Educational Debt in Excess of §109(e) Debt Limit is Not Cause for Dismissal or Conversion of Chapter 13 Case

Educational Debt in Excess of §109(e) Debt Limit is Not Cause for Dismissal or Conversion of Chapter 13 Case

This matter is before the Court for ruling on the chapter 13 trustee’s motion to dismiss the case of Debtor pursuant to 11 U.S.C. § 1307(c).1 The trustee asserts that there is cause for dismissal because Debtor owes unsecured debt in excess of the $394,725 limit set forth in § 109(e).

From August 2003 to December 2007, Debtor earned an undergraduate degree in interdisciplinary studies at Arizona State University. Subsequently, from January 2008 to June 2012, he earned a graduate degree in cinema and television production at the University of Southern California.  In order to pay for his education, he incurred $374,108 in student loan debt from Federal Student Aid (an office of the U.S. Department of Education); that debt is now serviced by Federal Loan Servicing. In addition, he incurred $194,563 in other student loan debt that is owed to “Aes/Chase Bank” and “Aes/Nct.”

Since March 2014, Debtor has been paying back the educational debt owed to the U.S. Department of Education through an income-based repayment plan (“IBR plan”).  Under the IBR plan, he is making monthly payments that are equal to 10% of his discretionary income for a term of twenty-five years.  Upon completion of the payments, any remaining balance will be forgiven.  However, if Debtor defaults, then the entire remaining balance will become due.  As of May 2017, Debtor’s monthly IBR plan payment was $268.  If his discretionary income increases, then the payment will increase, but it cannot exceed what the payment would be under a standard ten-year plan.  Under such a plan, Debtor’s monthly payment would be $3,655.75.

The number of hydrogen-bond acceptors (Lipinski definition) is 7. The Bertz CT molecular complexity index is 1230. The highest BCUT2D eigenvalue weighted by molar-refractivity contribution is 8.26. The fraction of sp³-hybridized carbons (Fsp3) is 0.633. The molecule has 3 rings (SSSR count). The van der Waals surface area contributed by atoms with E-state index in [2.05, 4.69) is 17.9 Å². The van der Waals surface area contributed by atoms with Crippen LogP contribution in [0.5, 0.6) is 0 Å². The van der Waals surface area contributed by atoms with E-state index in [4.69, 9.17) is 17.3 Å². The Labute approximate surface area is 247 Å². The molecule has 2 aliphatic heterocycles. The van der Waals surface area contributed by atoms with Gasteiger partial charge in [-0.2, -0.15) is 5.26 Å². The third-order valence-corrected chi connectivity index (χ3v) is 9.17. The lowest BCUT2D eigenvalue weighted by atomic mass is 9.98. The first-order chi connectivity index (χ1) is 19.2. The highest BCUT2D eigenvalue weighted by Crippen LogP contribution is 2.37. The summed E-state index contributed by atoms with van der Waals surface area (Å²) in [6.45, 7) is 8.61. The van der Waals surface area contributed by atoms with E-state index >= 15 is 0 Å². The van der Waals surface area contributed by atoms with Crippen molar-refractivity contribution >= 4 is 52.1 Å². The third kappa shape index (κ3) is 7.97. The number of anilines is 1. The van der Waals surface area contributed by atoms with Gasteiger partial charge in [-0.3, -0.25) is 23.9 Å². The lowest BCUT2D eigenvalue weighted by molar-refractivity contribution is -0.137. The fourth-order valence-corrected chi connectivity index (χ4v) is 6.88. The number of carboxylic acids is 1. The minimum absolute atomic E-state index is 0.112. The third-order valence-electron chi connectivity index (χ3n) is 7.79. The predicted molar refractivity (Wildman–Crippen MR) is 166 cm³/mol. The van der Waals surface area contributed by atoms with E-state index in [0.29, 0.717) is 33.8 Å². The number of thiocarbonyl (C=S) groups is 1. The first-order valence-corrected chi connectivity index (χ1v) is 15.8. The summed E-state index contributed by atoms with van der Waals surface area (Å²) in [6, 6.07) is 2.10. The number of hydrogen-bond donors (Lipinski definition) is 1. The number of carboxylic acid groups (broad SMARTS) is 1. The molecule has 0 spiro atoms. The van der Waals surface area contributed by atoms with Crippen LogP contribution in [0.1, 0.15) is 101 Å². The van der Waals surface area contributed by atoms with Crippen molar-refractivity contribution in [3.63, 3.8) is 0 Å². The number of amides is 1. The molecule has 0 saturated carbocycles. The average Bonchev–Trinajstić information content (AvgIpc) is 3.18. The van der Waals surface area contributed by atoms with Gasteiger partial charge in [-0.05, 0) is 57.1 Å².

Since 2013, Debtor has been employed as a “Genius” by Apple, Inc.  In 2015, he earned $41,883; in 2016, he earned $39,504; and in 2017, he is on pace to earn $44,207. His average monthly take-home pay is $2,733, and his average monthly expenses are $2,259, leaving $474 of average monthly disposable income. Debtor’s monthly expenses include, among other things, $825 for rent, $300 for food and housekeeping supplies, $300 for transportation, and $268 for student loan payments. He owns a twelve-year-old car with over 159,000 miles, a few shares of Apple stock, scripts that he has written, and various other items of personal property.

By most standards, Debtor’s income and expenses are modest, and he owns little property. He has a relatively tight budget and seems to have been living from paycheck to paycheck for the last five years. Assuming that Debtor does not experience a dramatic and unforeseen increase in income, he must continue living modestly for the indefinite future.

On April 13, 2017, a little less than five years after completing graduate school, Debtor filed a voluntary petition for relief under chapter 13 of the Bankruptcy Code. In his schedules, he lists $591,223 of unsecured debt.  That amount consists of student loan debt in the amount of $568,671 and credit card debt in the amount of $22,552. Proofs of claim filed in the case total $469,844.42, including a claim for $447,103.99 filed by the U.S. Department of Education.

On April 20, 2017, the trustee filed a motion to dismiss Debtor’s case because he owes unsecured debts in excess of the $394,725 debt limit.

Section 109(e) provides, in relevant part, as follows: “Only an individual with regular income that owes, on the date of the filing of the petition, noncontingent, liquidated, unsecured debts of less than $394,725 and noncontingent, liquidated, secured debts of less than $1,184,200 . . . may be a debtor under chapter 13 of this title.” 11 U.S.C. § 109(e). In turn, § 1307(c) provides, in pertinent part, that “on request of a party in interest . . . after notice and a hearing, the court may convert a case under this chapter to a case under chapter 7 of this title, or may dismiss a case under this chapter, whichever is in the best interests of creditors and the estate, for cause . . ..” 11 U.S.C. § 1307(c). Section 109(e) does not provide authority for the Court to dismiss a case; rather, the provision only defines who may be a debtor under chapter 13, 11 U.S.C. § 109(e). Section 1307(c) provides express authority for the Court to dismiss a case for cause on request of a party in interest and after notice and a hearing. 11. U.S.C. § 1307(c).


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